Feature Article - July 2012
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Beyond Fitness

The Evolution of Multipurpose Facility Design

By Brian Summerfield


Sharing Spaces, Finding Efficiencies

Another important way in which these facilities are changing is in the expansion and enhancement of both indoor and outdoor aquatic activities.

New activities attract new revenues, but that's only part of the financial picture for fitness and recreation centers. They also have to manage costs, and one important way they've done that is by sharing spaces with other institutions. McKenna said she sees this frequently with collegiate multipurpose facilities, and offered her company's recent work for Northern Arizona University as an example of this.

"Initially, all of these entities were looking at doing these improvements individually," she said. "But these groups came together and decided to have all of their services in one facility. It's a very unique approach, but it's becoming more commonplace."

The university has housed its fitness, athletics, education, health and counseling services departments in a single facility. By taking this approach, it not only saved money, but also reduced redundancies in services, said McKenna, who added that combining fitness and wellness services in a single location can help facilitate a "sound mind, sound body" experience for members. "Anything we can do to facilitate the preventative side is going to improve people's physical states," she said.

This move toward sharing spaces has necessitated a shift in the mindset of management and personnel in these facilities. In the past, there was often the notion that a particular individual or department "owned" a physical space within the fitness center, but those days are over, McKenna said.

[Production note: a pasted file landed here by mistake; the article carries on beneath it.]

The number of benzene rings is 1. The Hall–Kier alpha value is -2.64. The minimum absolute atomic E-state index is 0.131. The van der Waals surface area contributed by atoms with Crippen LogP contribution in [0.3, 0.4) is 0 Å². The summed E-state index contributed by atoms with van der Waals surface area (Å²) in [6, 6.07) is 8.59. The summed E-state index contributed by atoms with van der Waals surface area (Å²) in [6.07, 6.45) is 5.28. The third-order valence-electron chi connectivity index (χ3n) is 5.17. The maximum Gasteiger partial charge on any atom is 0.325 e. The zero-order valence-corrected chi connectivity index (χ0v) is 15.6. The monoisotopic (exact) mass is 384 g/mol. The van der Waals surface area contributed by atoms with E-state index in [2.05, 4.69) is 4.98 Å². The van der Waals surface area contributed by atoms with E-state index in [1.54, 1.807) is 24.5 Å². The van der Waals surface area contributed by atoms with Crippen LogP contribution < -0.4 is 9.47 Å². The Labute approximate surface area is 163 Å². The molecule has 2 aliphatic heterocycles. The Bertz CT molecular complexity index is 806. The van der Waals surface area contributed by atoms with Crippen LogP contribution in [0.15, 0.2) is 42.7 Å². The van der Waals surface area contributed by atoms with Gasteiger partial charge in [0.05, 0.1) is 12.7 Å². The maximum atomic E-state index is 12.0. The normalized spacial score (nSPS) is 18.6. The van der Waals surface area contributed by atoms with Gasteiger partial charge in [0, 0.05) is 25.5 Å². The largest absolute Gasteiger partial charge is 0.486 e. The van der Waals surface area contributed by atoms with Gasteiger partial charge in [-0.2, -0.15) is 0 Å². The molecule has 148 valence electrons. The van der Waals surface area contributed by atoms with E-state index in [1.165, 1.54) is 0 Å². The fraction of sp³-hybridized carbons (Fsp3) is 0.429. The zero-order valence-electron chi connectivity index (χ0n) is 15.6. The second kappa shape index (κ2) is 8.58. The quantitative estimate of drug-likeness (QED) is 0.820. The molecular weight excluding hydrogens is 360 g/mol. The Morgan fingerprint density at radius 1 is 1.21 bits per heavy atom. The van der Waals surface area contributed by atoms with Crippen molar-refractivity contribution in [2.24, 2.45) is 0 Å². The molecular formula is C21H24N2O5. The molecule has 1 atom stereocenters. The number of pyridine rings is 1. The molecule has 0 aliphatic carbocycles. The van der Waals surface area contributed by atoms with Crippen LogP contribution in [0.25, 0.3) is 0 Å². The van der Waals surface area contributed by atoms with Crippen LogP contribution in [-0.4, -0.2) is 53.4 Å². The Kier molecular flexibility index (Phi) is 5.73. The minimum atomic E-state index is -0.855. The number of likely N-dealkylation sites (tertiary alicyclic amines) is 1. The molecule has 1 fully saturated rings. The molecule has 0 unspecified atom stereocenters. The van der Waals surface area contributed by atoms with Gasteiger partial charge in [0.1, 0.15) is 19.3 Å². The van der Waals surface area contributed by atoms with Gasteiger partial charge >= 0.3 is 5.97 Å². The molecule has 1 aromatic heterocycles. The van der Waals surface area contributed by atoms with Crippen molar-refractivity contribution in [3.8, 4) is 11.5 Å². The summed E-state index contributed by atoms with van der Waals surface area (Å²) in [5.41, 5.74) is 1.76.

"One of the concepts that has gone away is, 'This is mine. This is my room and no one else can touch it, even if I only use it one hour a day,'" she said. "There's a much stronger openness and ability to be collaborative, for the good of all. There's also too much demand for space and financial pressure [to take that approach].

"What we're hearing from our clients is that the operational model is as important as the design response," she added. "Who's going to manage and operate the building? Where are the janitorial services coming from? Who's paying for utilities? Who has priority at what time? Who is responsible for maintaining particular spaces? The operational model is different."

Another way in which they're controlling costs is by finding efficiencies via smarter technology and design.

"Everyone wants to do more and more with less and less," said Sherrard, and added that automation could control things like building temperature, blinds and lighting to get the most optimal energy use.

However, a downside to the technologies that make buildings smarter and greener is that it can be difficult to scale them down to make them affordable and practical for smaller multipurpose facilities. Also, they change so often; today's cutting-edge solution is tomorrow's legacy system. "It seems like we're always chasing technology," Sherrard said.